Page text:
Friday, June 29, 2012
Shooting the Switcheroo Catalog
Los Angeles toy photographer Brian McCarty is back with more fun in this hands-on look at photographing toy artwork on location in relatively tight quarters. Here, you'll see how Brian was able to create studio-quality results in less than studio-space conditions. The techniques he demonstrates work great for not only toys, but any type of tabletop product photography, especially those products with difficult-to-control reflective surfaces.
Working with toys for over 15 years, McCarty’s unique and innovative vision has attracted a huge international following. After working in-house for companies such as Mattel, McCarty founded his own studio and made it a focal point for artistic and commercial collaboration with others from the Art-Toy world. His commercial photography roster has grown to include pop-culture clients such as Rockstar Games, MTV, and Cartoon Network.
To see more of Brian's work, check out mccartyphotoworks.com
(Click on any thumbnail image below for an enlarged view.)
- Setting up at the Switcheroo Workshop
- The Lighting Strategy
- Camera Settings
- Controlling Contrast
- The Breakdown of Lights
- Minimizing Reflections
Setting up at the Switcheroo Workshop
Fellow Los Angeles artists Michelle Valigura (www.michellevaligura.com) and Amanda Visell (www.amandavisell.com) are the creative geniuses behind Switcheroo Workshop (www.myswitcheroo.com), a studio offering toy and ceramic pieces based upon original artwork. The characters they create are often ironic and always fun, featuring stylized personalities such as hobos, elephants, cowboys, and Indians.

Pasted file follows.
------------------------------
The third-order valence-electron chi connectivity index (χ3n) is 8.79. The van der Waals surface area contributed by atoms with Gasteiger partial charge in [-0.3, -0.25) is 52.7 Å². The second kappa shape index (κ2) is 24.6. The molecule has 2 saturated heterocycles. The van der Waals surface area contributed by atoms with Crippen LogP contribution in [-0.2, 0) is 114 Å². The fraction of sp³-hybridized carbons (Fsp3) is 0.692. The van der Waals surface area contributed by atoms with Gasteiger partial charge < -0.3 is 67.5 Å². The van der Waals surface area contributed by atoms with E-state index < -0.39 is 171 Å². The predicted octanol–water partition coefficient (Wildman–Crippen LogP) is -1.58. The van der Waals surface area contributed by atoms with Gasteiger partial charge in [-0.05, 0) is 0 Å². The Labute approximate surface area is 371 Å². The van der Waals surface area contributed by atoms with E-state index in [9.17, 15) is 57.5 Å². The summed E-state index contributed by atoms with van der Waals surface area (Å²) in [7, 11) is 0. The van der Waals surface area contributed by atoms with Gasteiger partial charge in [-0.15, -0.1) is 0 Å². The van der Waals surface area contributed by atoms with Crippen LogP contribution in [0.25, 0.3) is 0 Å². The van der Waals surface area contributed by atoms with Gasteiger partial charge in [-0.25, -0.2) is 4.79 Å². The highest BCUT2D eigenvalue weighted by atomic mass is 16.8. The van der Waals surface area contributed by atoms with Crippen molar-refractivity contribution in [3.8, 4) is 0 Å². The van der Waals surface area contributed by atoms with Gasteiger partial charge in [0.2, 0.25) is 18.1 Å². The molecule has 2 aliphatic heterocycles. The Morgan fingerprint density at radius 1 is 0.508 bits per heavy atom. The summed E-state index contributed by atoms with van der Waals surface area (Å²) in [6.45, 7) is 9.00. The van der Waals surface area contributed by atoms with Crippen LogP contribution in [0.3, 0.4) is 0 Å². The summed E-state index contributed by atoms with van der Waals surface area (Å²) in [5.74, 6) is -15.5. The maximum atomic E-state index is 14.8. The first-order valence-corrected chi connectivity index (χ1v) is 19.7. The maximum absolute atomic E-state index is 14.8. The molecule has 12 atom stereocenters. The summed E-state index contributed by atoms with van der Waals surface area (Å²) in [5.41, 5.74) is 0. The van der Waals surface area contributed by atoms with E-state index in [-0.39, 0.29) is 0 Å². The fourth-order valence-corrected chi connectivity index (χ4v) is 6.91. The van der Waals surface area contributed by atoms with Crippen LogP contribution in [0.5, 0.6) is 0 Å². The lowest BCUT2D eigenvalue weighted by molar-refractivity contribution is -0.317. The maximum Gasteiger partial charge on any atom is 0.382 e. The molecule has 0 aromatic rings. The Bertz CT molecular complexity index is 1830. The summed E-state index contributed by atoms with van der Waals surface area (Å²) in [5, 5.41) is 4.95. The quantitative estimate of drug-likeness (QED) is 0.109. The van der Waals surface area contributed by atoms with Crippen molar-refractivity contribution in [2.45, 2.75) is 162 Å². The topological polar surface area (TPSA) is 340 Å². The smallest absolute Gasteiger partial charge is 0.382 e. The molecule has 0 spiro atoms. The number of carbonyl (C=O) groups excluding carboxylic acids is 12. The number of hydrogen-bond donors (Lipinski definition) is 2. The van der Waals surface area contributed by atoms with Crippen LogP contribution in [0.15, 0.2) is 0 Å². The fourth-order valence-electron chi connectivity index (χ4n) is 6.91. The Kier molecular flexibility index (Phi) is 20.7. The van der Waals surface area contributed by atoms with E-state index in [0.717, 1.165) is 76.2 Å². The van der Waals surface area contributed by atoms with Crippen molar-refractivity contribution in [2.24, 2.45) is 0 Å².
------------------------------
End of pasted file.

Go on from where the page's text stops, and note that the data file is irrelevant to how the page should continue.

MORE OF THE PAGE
When Michelle and Amanda asked me to come in and do a catalog shoot of some of their new pieces, I thought it’d make a good opportunity to demonstrate a 4-light, general-purpose setup that was good for reflective and non-reflective objects alike. The following lighting setup is designed to allow very fast shooting of a large volume of objects.
I invaded the Switcheroo studio with the following lighting gear:
1 - StarLite®: dual medium digital kit (two light setup)
2 – StarLite®: small kits
2 – RockSteady® Bags
1 - Roll of white seamless background paper
I also brought four Photoflex® 500watt tungsten bulbs for all four StarLite® lamp heads.
Wedging myself between Amanda and Michelle’s workspaces, I took over a table and pushed it near a side of the studio. With Michelle’s help and a little bit of gaffers tape, we secured the top edge of the 4-foot roll of white seamless paper high on the wall and unrolled enough for the roll to meet the other end of the table. [figure 2]
I cut the paper and folded the front edge as neatly as possible, securing the seamless to the table with two A-clamps. From there, it was just a matter of pulling the table away from the wall enough to get the curve of the paper how I wanted it. [figure 3]
The Lighting Strategy
Next, it was time to set up the StarLite® lamp heads and SoftBoxes. When shooting reflective objects, the key is to place light sources in such a way that they help you sculpt highlights and shadows. With continuous lights, this task can be quick and efficient since it’s easier to see what you’re doing as you’re doing it. [figure 4]